Study Abroad: India
From December 28, 2016-January 10, 2017, a group of NYSID students went on a study abroad trip to India for the “Exploring India’s Golden Triangle: From the Mughals to the Modernists” course taught by NYSID instructor and Fulbright Scholar Suzanne Frasier. See photos here! As a frequent traveler to India and expert in South Asian architecture and design, Frasier says that India is an exceptional location for design students to study abroad. “The quantity, variety, and multitude of architecture and period styles make India the most interesting place on the planet to study design.” she said. “Our historic building styles are so very different in the USA, so the visitor to India is completely transported.”
Over the course of two weeks, students were given a taste of unique South Asian design styles used throughout the country. They traveled to New Delhi, Agra, Jaipur, and Ahmedabad; and visited ancient sites, modernist masterpieces, national institutions, and historic residences that included the Taj Mahal, the pink city of Jaipur, and LeCourbusier’s masterpiece, the Mill Owners’ Association Building. They also took a special visit to CEPT University, one of India’s premier architecture and interior design colleges.
“Visiting India for the first time opened my eyes to different compositional elements that I haven’t been in contact with before,” said student Antonio Rodríguez. “I loved the use of sacred geometrical patterns, the interesting spatial relationships that blended outdoors and interiors in a seamless way, and the use of light and shadows to create more visual dynamism in their architecture and design.” For student Nicole Tenhagen, visiting the majestic Khiki Mosque in South Delhi was especially fascinating. “There are four open courtyards and 180 structural columns, which run in north–south direction and divides into aisles. The roof is flat but has 81 magnificent domes raised from above. We even climbed to the very top of the domes to get an incredible view of the city.”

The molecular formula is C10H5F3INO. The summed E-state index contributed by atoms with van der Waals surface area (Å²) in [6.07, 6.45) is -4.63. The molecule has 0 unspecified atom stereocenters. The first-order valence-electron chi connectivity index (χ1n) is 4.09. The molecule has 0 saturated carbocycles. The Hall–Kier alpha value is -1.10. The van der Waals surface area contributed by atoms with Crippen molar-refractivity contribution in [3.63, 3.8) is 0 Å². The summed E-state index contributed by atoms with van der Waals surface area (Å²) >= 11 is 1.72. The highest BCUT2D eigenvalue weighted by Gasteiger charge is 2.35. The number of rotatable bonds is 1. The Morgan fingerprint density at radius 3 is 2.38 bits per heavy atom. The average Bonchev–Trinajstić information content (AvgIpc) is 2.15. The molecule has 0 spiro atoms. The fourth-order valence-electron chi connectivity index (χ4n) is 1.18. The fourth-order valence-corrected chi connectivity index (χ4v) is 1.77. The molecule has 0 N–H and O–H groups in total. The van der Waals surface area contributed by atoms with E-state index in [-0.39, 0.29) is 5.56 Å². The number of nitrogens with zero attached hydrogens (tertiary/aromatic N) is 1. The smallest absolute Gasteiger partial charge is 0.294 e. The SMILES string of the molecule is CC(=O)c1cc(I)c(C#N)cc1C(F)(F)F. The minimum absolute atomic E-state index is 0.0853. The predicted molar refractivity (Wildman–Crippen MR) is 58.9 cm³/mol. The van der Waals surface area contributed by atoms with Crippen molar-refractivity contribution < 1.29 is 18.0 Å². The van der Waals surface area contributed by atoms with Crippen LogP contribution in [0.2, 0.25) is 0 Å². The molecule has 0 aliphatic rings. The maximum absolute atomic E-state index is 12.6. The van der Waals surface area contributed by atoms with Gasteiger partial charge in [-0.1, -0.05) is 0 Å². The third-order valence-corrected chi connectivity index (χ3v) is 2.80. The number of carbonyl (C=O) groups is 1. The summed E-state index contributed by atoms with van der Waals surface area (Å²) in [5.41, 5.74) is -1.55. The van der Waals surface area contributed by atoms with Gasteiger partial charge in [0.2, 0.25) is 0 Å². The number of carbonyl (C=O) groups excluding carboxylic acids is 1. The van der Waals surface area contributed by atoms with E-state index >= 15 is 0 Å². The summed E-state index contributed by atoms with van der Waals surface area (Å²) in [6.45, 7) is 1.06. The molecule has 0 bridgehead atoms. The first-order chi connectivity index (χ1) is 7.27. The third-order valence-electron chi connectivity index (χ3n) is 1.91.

While on the trip, students also enjoyed experiencing the local culture. They got henna tattoos, rode in rickshaws, and enjoyed food from the bustling Chandi Chowk, a vast marketplace that dates back to the Mughal period. “Chandni Chowk was very exciting for the NYSID travelers.” Said Frasier. “We ended our tour on a rooftop overlooking the courtyard of a beautiful mosque. It was an opportunity for us all to see how an urban space can be an interior space—that interior design in not relegated to rooms alone.” On December 31, students even had the unique opportunity to ring in the new year with traditional Indian celebrations that included dancing, eating on the floor, and wearing traditional Indian sarees.
Overall, the trip proved to be a matchless experience unlike any other and students came back with perspective and illumination. “As a designer, it’s always good to submerge yourself in different societies because it provides first-hand perspective that is enlightened by feelings and memories, rather than trends or printed material.” Antonio said. “This trip has expanded my design vocabulary and will certainly inform my own design solutions and inspiration for years to come.”
For Frasier, the trip was certainly not her last. “This wonderful group of designers-in-training was so smart, talented, resourceful, considerate, and fun that I cannot wait to take the next group of NYSID students to India!"